Have you, or anyone you know, ever failed a driving test? In India, it's very easy to get a driver's license. In fact, many Regional Transport Offices (RTO) in the country have a 100 percent pass rate, which means everyone who takes the test, passes it.
But not all offices have such a stellar record.
According to a report in Times Of India, 50 percent of driving test applicants in Ahmedabad have failed to clear the driving test. Similar stories have emerged in other parts of Gujarat too. Ever since the state introduced the 'Automated Driving Test Tracks' (ADDT) for driving tests in 2013, aspiring drivers in Gujarat are finding it not so easy to get a license.
What Is An 'Automated Driving Test Track'?
Automated tracks are specially designed roads that are fitted with sensors at every turn and curve, which assess performance and deliver results in real time. An overhead camera records the driver's performance. The automated system can replace the manual system of testing, where only one person is in charge of overseeing the test and test results.
Here, the system tracks speed, technique and skill of the driver. It is perhaps a much more valid system for India, where influence (read bribe) is often used to acquire driver's licenses. See how it works:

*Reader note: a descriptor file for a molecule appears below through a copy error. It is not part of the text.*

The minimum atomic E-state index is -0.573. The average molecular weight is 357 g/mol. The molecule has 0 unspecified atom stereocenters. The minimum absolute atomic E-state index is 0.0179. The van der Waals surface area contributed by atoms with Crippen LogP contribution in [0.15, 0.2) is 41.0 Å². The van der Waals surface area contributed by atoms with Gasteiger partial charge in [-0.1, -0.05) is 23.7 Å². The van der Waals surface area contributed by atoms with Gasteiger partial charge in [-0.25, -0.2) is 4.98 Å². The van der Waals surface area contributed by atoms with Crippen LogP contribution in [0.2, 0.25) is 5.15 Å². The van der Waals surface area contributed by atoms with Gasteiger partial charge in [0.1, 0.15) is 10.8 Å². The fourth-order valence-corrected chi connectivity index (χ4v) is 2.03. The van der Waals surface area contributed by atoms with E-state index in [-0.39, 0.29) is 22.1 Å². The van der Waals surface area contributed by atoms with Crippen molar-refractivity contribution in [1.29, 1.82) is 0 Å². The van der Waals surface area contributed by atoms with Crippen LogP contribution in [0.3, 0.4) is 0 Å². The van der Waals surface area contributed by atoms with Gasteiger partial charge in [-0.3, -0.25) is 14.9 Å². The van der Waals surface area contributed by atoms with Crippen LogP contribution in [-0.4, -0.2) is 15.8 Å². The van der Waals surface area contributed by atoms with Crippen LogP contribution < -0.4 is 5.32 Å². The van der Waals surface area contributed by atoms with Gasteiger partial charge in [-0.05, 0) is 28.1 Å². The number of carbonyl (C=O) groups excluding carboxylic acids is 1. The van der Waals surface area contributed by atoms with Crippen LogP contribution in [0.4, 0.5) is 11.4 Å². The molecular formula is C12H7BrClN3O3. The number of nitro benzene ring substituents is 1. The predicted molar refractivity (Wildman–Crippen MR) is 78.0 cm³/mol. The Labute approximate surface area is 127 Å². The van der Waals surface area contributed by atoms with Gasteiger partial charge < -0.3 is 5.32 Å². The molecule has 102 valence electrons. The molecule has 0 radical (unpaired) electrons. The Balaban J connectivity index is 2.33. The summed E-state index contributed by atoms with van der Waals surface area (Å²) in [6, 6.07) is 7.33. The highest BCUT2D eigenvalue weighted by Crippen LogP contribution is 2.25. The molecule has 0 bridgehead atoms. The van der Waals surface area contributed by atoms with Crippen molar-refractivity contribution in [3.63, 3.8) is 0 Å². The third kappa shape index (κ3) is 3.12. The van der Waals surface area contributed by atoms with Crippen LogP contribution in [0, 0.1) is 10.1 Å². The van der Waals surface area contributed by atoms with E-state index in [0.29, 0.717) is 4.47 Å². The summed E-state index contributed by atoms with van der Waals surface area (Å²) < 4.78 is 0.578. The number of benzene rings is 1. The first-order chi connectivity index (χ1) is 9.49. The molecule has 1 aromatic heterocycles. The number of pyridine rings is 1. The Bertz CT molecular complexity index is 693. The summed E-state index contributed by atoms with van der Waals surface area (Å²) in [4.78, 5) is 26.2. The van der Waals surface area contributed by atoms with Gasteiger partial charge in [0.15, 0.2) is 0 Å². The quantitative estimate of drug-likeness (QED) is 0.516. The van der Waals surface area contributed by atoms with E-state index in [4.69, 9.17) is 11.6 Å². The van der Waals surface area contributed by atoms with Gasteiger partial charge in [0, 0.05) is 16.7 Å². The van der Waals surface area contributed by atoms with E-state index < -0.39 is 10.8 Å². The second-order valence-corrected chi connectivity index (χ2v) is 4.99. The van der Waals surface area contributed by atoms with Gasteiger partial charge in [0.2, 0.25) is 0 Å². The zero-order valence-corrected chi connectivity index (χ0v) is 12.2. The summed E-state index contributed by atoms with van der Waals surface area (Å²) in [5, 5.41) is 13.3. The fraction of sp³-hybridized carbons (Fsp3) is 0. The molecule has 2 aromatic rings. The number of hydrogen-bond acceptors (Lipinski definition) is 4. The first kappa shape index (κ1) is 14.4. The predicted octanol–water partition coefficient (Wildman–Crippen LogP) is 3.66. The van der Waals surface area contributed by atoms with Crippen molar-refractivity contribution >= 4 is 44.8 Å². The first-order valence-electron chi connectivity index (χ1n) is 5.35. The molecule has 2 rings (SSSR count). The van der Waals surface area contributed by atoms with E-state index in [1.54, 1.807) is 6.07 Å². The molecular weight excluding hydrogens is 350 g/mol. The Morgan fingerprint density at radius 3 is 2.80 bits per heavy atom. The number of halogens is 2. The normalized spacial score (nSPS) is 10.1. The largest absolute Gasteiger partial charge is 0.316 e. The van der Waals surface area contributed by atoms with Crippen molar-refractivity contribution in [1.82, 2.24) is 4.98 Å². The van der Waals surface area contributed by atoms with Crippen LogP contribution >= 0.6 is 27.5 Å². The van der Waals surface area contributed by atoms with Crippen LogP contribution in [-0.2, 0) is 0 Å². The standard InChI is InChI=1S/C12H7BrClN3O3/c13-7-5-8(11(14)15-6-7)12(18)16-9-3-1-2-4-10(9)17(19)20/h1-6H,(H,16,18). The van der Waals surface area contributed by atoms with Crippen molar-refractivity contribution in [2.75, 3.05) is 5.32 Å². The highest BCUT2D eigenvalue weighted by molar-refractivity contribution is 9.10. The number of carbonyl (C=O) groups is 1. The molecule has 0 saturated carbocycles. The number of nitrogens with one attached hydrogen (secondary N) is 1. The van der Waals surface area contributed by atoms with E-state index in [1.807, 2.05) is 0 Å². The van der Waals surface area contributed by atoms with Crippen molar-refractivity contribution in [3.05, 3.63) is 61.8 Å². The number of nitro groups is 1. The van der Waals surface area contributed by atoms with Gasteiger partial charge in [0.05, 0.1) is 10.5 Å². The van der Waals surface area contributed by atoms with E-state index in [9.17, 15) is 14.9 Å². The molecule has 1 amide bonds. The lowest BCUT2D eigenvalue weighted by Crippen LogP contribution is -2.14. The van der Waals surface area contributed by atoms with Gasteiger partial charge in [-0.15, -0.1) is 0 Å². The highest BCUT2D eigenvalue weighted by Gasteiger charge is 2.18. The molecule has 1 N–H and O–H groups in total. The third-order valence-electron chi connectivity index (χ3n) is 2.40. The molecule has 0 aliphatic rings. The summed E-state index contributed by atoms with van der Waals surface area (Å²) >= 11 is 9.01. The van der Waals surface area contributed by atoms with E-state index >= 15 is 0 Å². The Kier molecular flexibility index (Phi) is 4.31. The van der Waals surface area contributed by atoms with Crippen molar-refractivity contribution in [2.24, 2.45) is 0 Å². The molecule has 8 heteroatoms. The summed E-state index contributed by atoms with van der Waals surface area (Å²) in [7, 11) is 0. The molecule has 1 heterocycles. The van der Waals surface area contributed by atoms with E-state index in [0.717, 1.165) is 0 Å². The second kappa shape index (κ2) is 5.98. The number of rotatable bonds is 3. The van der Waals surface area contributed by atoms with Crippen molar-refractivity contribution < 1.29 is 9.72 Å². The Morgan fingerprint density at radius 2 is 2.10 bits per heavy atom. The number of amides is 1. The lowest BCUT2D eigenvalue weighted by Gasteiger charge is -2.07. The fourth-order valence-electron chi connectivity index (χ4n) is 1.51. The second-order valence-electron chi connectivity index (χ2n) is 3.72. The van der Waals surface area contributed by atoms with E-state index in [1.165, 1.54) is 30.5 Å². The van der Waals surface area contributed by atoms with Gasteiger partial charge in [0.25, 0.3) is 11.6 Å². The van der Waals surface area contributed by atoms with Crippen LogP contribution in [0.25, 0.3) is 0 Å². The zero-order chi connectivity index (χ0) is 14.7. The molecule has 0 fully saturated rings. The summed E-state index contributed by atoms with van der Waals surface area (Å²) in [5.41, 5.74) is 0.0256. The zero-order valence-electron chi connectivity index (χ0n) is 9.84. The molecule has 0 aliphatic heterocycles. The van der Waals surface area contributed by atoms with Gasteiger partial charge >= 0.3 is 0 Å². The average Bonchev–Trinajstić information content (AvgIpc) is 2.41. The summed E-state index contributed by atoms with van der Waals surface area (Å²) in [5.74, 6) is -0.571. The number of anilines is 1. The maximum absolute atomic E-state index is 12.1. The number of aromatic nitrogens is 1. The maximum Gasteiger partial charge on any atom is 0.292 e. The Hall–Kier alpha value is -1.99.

But How Useful Has ADDT Been In India?
- In Bengaluru driving tests have been conducted on such tracks since 2010. According to official Bengaluru traffic police records, the number of road-accident related deaths in the city for the year 2005 was as high as 915. There has since been a gradual decrease in this number and the toll stands at 740 for the year 2015, but its not clear if it's a result of this test.
- Kerala, that got its first automated track in 2012, still maintains a high accident rate. According to this report in Times of India, in 2015, number of deaths due to accidents was 4196, which kept the monthly average just above 349.
- Maharashtra got its first automated track in 2012 too (Pune), but most of the proposed tracks have not yet come up.
- The Punjab government has introduced automated driving test track centres in 22 districts in 2016, though reports claim that some centres are witnessing an extremely low turnout.
A Deeper Problem?
Even though the automated system has resulted in a lower number of license registrations in some places, it isn't the norm everywhere presently. The fact that so many applicants are failing the test is only confirmation of the poor driving education that is imparted in India.
In India one has to wait just 30 days between getting one's learning license and the formal license. The wait period between a learning license and a formal driving license is much higher in most other countries, and some also involve extensive driving lessons within the period.
While automated driving test tracks reduce human interference (bribes, human error in calculation, etc), the time taken to get a license, and ensure more accurate test results, the fact that there are so few of them in the country means many bad drivers can still get a license.
With the rise in motor accidents and deaths caused due to them, India may be ready for a complete overhaul of its testing system for awarding licenses. The enforcement of more stringent tests, like the automated test, might just be what's needed.